Considering a relocation? You’re not alone. Nearly 1 in 12 people relocated in 2021, whether to a new neighborhood, a new state or even across the country.1 And if you’re not considering a move yourself, you probably know someone who is.
Even just the thought of how to relocate comes with a ton of questions: When it comes to packing up your life and moving, what should you expect? How can you save money on relocation costs? How do you make smart real estate decisions when you don’t know the area you’re moving to?
These relocation tips can help you understand the process so you can make a smooth and confident transition. Let’s get started!
Why Do People Relocate?
According to the U.S. Census Bureau, the top reason people relocated last year was because they wanted a better home or apartment. Other reasons to move included a new job and finding a cheaper place to live.2 If one of those reasons sounds like yours, know you’re not the only one.
Questions to Ask Before Relocating
If you’re thinking about relocating, make sure it’s the right decision before you start packing boxes. After all, moving is a big deal! If you’re moving for a new job, here are some questions to think about:
- Are you excited about the job opportunity? It doesn’t make sense to move for a job you know you’ll hate—even if it pays more money. So make sure you get a job you love lined up before you move.
- Is the company culture a good fit? Whether or not you’ll enjoy your coworkers and your work culture has a huge impact on your day-to-day life.
- Is there a long-term benefit? Think about your five-year plans for your career and your life. Will this move help you accomplish your goals?
- Does the math make sense? Don’t stop at your compensation. Consider the cost of living in your relocation destination too. If you’re moving to a city with a higher cost of living, will you still be able to make progress on your financial goals with your new paycheck?
- If you’re married, is your spouse on board? Making a move can be tough, and it’s important to be on the same page with your spouse. You’ll also want to consider how a move will impact your spouse’s career.
- Do you like the area? Visiting the area before you move could give you a good idea of what it’d be like to live there. Do your homework!
Now, we’ve talked a lot about relocating for a job opportunity. But don’t think that means you business owners or independent contractors have less to consider when moving. Research local and state business and tax laws that could affect your day-to-day operations. While you’re at it, it’s probably smart to go ahead and look up any traffic, real estate or common laws that might differ from what you’re used to.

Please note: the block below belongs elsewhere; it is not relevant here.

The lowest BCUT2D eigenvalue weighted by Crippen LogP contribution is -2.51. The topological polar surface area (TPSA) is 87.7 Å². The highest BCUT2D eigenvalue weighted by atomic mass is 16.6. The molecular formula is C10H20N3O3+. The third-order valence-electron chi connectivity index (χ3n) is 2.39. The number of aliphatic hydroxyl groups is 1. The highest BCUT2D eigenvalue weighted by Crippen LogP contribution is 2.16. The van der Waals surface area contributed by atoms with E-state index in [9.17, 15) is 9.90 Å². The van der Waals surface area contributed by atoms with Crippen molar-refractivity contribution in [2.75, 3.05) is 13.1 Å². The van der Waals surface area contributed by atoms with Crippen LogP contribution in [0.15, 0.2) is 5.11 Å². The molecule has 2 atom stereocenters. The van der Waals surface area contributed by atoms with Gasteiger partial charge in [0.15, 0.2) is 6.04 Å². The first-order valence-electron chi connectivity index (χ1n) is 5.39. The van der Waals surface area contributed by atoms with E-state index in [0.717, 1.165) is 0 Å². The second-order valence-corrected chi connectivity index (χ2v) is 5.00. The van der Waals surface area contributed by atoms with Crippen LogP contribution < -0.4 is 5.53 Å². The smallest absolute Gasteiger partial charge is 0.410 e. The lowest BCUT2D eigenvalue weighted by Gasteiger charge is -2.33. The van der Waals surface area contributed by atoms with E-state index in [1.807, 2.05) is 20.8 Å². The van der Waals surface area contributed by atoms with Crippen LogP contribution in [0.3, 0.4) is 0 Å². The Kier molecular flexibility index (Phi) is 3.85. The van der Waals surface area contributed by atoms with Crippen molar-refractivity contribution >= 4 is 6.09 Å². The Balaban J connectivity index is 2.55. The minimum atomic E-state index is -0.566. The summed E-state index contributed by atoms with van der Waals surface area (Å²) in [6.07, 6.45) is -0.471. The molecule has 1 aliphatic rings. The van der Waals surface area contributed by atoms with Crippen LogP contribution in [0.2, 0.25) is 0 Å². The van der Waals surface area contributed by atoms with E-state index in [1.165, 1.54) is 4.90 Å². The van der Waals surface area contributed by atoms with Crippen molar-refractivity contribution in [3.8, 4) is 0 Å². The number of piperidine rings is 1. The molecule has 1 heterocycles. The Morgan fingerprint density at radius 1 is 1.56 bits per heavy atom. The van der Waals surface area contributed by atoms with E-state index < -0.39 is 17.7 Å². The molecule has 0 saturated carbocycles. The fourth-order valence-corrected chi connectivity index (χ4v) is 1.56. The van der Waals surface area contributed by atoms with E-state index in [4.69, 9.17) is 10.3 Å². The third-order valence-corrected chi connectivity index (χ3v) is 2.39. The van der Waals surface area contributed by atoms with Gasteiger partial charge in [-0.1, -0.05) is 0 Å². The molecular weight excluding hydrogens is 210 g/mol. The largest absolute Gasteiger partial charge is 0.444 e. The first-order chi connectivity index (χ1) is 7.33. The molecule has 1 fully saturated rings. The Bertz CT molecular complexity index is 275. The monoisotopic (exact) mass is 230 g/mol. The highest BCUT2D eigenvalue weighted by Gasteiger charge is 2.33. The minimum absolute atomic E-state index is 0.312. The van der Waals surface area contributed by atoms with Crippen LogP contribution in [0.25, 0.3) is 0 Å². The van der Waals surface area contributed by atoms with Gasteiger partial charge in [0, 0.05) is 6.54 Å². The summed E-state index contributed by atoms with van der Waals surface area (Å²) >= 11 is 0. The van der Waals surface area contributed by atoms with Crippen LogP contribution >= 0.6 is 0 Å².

Find expert agents to help you buy your home.
All these points just cover the basics. If you own real estate or if you have kids, you may need to consider other things—like the cost of selling a home or the cost of school and day care. Moving isn’t a decision you should take lightly, but sometimes it’s the best thing you can do for your family and your future.
For a step-by-step plan that will walk you through how to answer all these questions about moving and more, check out our free Ramsey Relocation Guide.
What Areas Are Popular Relocation Destinations?
Okay, taking into account the job market, housing prices and salaries, the top relocation cities in 2022 were Myrtle Beach, South Carolina; Lakeland, Florida; Sarasota, Florida; Fort Myers, Florida; and Boise, Idaho.3 Did you catch that? Three of the top five city destinations are in Florida, baby!
But if the beach isn’t calling your name and you’re looking for other popular destinations, major cities in these 10 states are also seeing a big relocation boom:
To really be confident you’re moving to the right place, use our Cost of Living Calculator. It’s a handy tool that shows you a breakdown of how your city’s monthly expenses compare to another city’s. Once you know the cost differences, you’ll have a better idea if that destination makes sense for you right now.